Two terms are used to describe the application of scientific information about human variability and adaptability to the design process. Ergonomics (also known as Human Factors) describes information about humans in "working" situations. Anthropometrics deals with information about human body size and shape.
An item of furniture is rarely used by only one individual, most furniture must accommodate the variations of a wide range of end users. The "average" person is a mythical creature. When measurements are taken from a target population for a particular design, a mid-point (termed the 50th "percentile") divides users into two groups - one above and one below the "average."
One must consider human movement when measuring interior design space. People want to move around comfortably. Leave room for normal activities in your plan. Diners want to move back their chairs to get in and out without banging the hutch behind them. From a couch, you should be able to reach the coffee table without standing.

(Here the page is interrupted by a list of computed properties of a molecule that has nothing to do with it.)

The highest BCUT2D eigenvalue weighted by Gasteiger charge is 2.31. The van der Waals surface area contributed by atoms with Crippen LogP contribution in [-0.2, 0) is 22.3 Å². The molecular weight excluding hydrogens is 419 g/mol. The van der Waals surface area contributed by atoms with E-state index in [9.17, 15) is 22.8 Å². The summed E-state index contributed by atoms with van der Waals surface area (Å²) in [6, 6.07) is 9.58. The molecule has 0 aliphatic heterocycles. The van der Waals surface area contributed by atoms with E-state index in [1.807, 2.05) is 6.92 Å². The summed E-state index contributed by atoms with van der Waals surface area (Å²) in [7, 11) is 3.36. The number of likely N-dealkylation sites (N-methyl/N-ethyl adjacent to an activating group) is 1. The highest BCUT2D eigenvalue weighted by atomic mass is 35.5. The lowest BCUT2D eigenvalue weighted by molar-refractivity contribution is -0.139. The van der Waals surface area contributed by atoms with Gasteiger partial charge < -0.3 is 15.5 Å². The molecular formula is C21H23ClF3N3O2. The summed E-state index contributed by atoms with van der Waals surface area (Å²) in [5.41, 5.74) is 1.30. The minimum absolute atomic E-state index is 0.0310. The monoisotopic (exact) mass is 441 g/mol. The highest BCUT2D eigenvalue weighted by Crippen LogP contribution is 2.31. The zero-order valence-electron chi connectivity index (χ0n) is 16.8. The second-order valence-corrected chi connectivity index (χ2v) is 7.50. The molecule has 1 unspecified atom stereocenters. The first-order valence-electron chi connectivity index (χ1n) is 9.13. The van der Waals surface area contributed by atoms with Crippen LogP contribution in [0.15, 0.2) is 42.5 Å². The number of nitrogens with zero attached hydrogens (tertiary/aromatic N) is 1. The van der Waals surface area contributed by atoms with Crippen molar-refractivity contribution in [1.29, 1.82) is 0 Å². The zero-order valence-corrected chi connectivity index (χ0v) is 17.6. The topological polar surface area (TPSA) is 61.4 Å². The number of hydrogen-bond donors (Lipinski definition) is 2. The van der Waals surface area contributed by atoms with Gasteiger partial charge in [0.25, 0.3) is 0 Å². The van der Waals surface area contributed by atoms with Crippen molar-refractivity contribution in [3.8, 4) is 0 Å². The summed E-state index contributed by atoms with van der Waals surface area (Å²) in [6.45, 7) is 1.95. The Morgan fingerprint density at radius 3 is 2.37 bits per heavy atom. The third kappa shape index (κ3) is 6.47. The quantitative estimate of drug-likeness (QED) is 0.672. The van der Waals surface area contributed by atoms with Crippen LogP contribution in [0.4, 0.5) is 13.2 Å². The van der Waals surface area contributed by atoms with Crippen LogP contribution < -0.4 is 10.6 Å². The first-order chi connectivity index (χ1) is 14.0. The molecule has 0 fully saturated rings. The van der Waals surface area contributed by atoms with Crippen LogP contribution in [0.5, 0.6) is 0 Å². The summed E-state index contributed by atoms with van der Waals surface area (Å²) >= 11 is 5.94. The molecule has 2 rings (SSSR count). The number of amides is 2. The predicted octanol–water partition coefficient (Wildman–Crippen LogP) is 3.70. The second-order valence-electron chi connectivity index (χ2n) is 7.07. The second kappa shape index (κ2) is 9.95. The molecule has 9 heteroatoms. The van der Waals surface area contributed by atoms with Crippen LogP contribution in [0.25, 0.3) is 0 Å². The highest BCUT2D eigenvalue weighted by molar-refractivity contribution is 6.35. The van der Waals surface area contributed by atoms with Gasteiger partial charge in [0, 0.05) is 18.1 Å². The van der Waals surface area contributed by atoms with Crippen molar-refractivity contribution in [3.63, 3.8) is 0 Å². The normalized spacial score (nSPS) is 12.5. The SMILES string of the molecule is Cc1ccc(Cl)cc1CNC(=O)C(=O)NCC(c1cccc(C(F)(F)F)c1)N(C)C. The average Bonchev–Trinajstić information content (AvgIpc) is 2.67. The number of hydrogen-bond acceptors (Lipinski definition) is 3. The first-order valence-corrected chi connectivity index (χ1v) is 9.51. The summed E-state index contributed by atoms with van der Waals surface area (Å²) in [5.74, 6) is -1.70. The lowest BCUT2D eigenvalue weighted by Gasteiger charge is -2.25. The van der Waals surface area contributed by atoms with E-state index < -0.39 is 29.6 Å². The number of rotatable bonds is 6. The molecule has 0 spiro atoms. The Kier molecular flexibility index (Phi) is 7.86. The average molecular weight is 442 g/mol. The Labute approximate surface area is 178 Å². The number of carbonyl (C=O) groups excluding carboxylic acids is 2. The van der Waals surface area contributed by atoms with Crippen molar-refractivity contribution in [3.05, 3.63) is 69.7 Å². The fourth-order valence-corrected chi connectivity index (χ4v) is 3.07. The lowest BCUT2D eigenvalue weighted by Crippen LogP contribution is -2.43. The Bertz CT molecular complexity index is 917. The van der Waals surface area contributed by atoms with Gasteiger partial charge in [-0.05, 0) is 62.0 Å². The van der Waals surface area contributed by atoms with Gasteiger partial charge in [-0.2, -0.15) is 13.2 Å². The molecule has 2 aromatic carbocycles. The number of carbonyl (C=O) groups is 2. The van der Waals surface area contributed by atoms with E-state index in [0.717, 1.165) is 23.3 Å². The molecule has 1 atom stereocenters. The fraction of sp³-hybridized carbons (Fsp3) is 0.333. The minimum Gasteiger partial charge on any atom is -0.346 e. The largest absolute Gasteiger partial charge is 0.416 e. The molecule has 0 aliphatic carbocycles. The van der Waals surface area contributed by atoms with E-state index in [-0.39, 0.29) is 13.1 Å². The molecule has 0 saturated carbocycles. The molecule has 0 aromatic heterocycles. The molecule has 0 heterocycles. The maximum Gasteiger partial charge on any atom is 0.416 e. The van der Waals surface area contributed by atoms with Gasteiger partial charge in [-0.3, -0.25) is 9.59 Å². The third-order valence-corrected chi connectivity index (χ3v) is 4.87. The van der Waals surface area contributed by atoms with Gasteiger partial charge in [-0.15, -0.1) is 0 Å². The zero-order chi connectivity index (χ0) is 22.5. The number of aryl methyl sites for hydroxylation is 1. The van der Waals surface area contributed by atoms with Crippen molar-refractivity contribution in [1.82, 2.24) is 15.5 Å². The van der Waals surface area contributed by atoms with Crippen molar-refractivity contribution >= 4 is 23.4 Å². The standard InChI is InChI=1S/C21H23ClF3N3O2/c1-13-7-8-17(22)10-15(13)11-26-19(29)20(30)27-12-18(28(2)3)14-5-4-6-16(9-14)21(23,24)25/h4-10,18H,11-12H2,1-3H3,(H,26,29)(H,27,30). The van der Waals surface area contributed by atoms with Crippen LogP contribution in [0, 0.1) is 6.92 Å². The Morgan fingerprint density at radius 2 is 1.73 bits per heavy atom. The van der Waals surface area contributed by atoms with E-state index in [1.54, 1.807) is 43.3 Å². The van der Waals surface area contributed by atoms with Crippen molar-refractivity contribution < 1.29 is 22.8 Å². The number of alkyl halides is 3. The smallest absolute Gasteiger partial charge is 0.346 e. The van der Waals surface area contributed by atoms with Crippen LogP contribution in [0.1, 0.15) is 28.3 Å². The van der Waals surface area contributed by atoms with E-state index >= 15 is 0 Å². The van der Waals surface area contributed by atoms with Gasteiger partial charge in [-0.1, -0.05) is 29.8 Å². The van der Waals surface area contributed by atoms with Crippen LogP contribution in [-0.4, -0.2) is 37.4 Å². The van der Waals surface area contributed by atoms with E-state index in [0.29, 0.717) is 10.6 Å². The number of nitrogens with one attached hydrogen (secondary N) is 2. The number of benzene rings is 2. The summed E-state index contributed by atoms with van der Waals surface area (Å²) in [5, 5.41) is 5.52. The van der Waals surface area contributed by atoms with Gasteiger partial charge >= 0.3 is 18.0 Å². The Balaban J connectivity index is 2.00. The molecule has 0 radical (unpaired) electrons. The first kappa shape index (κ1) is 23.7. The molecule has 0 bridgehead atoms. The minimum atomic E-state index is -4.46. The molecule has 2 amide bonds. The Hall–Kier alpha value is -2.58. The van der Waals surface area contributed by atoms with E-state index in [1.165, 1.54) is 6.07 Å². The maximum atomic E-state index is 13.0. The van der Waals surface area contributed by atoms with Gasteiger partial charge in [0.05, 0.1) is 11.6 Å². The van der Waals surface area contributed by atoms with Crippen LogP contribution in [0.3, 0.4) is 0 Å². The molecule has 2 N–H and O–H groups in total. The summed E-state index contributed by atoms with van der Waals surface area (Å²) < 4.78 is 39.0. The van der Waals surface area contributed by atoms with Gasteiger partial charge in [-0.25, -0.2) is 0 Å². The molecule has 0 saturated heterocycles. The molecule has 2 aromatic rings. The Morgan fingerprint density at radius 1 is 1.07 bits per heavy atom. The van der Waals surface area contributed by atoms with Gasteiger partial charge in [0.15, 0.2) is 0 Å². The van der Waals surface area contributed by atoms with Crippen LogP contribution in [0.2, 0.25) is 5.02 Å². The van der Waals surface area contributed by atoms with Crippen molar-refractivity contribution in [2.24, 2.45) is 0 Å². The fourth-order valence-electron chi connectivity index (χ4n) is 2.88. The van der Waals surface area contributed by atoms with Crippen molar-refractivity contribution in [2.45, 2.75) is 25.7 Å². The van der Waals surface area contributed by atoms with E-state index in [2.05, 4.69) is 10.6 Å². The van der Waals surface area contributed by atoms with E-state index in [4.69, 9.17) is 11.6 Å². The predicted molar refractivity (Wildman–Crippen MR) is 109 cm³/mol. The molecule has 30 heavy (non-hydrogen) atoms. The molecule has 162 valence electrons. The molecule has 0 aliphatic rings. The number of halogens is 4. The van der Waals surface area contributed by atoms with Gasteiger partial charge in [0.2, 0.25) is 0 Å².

Measure furniture and other objects. Leave an extra inch or two. Experiment with placing. Make an arrangement that harmonizes attractiveness, ease and space. The room should not feel empty or cluttered. Art, pictures and mirrors should fall directly at eye level. To hang evenly, mark the place with a pencil or finger. Use tape, pencil or a handy chalk string to mark where the nails or screws should go. Use calculations for unstructured decoration. You do not want to hang 3-foot curtains on a 6-foot window or put a bookshelf over a heating vent. Calculations can show you where you need more storage and the best angle for your bed. They help to determine where to add new features and discover solutions like pot hanging racks.
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